"Postal money orders will be handled in accordance with an agreement made by the Postmaster General, in behalf of the United States, and the Federal Reserve Banks as depositaries and fiscal agents of the United States. .... All cash items sent to us, or to another Federal Reserve Bank direct for our account, should be endorsed without restriction to the order of the Federal Reserve Bank to which sent, or endorsed to the order of any bank, banker or trust company, or with some similar endorsement. .... The endorsement of the sending bank should be dated and should show the American Bankers Association transit number of the sending bank in prominent type on both sides."

....why couldn't something like this procedure I talked about yesterday at another forum have been in place for "bulk" transfers of U.S. Postal Money Orders? Yes, it says "All cash items" in that postal regulation you cited, and it also says the cash items should be dated and should show a transit number "on both sides" (geez, imagine the time it would take to place all those markings and stamps on BOTH SIDES of each and every one of the hundreds if not thousands of Postal Money Orders that were being sent to a huge bank like the First National Bank in Chicago on a daily basis), but I'm still thinking that in the case of large bulk transfers or deposits of U.S. Postal Money Orders, this process I speculate about below was probably the way First National Bank handled the Hidell money order in 1963 (seeing as how that M.O. does not have any First National stamp on it at all)....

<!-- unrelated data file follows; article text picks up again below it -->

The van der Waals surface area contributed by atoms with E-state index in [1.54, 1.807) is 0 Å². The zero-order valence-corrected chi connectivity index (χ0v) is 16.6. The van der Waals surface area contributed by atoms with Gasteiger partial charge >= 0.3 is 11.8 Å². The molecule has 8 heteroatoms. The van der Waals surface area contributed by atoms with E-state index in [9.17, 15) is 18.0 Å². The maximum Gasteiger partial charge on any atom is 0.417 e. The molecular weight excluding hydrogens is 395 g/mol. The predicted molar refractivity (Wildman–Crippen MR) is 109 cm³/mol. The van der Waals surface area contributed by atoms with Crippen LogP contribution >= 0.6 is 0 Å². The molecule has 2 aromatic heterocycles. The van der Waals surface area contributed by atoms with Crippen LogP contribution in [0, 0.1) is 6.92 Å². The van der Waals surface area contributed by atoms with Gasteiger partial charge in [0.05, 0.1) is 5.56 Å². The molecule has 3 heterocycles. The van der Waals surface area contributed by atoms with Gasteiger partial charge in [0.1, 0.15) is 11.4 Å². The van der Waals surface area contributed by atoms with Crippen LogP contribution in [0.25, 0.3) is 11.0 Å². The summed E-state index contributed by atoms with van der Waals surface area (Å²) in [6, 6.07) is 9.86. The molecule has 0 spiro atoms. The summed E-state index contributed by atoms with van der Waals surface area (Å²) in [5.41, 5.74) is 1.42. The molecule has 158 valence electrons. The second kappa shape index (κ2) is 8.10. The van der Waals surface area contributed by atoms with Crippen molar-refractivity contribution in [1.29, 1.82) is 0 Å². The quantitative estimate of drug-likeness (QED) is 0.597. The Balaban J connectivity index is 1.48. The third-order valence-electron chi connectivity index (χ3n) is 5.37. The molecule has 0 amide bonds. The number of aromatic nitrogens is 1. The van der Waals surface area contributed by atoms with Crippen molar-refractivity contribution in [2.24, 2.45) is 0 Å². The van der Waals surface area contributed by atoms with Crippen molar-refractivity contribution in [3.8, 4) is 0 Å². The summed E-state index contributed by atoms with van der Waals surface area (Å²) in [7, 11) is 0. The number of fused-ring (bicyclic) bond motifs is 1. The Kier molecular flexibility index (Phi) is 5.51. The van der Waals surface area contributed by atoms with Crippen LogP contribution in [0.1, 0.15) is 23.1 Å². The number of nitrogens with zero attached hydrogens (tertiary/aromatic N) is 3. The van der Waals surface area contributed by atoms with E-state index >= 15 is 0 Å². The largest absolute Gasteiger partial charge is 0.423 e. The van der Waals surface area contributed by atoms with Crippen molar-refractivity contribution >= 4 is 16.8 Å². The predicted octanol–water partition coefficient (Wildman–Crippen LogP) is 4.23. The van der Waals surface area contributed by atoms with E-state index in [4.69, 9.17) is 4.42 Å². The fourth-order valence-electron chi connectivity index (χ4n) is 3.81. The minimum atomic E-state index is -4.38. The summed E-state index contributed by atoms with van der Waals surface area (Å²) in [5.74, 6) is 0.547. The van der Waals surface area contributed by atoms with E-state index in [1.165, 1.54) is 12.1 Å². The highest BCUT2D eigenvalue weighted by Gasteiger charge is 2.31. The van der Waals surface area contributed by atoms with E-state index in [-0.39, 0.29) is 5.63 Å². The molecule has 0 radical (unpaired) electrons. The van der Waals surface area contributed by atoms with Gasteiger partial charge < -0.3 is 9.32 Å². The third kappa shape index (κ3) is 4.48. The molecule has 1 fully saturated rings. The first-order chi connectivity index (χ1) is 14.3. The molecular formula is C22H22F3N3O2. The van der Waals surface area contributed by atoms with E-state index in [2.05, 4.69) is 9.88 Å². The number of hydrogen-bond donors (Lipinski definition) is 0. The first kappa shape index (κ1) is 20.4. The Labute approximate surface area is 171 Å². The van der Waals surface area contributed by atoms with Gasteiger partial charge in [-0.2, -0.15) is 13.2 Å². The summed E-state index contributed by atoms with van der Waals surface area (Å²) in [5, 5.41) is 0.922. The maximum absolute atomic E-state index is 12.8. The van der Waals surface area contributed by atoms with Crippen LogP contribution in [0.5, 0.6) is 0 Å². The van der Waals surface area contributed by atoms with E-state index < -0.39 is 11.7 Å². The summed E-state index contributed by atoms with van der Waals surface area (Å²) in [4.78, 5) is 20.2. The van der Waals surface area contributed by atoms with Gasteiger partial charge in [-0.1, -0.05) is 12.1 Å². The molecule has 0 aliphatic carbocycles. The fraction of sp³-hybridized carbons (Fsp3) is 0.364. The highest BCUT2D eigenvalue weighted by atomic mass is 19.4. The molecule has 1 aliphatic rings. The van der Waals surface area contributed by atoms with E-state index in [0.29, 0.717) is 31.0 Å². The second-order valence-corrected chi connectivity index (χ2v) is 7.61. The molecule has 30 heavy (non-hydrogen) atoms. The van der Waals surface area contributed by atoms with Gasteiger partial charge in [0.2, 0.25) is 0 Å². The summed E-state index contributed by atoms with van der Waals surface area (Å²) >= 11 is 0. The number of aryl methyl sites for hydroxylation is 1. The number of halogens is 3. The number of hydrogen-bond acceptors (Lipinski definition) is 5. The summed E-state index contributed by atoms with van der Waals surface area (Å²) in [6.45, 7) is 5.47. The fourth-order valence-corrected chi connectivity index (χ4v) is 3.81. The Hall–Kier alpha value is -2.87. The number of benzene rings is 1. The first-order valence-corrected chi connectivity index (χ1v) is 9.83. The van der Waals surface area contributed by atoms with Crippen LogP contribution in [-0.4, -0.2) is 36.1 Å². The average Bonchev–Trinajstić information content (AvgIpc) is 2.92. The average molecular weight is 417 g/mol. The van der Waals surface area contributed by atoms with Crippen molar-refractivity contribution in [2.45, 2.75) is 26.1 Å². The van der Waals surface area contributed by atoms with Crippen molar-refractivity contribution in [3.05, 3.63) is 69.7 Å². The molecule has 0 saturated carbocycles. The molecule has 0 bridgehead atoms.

"I would guess that the Hidell money order was probably "endorsed" as part of a bulk batch of U.S. Postal Money Orders sent by First National Bank to the Federal Reserve Bank in Chicago.

All of the money orders in such a "bulk" transfer were going to be sent to the very same place--the FRB in Chicago, Illinois--so I can't see why a single stamped endorsement placed on a separate document (which would be attached to the bundle of bulk money orders being sent from First National to the FRB) wouldn't suffice in a bulk transaction like that, instead of having to stamp a separate endorsement on each and every money order.

I do not know for certain if such a "single endorsement on bulk transfers" procedure was actually in place at major U.S. banks in 1963, but such a process makes perfect sense to me. And it would certainly save the bank a lot of "stamping" time too.

And Tom Scully has brought up this very same topic of bulk transfers in some of his recent messages as well,

such as THIS POST." -- DVP; 12/3/15

Edited by David Von Pein

Share this post


Link to post
Share on other sites

Important Addendum....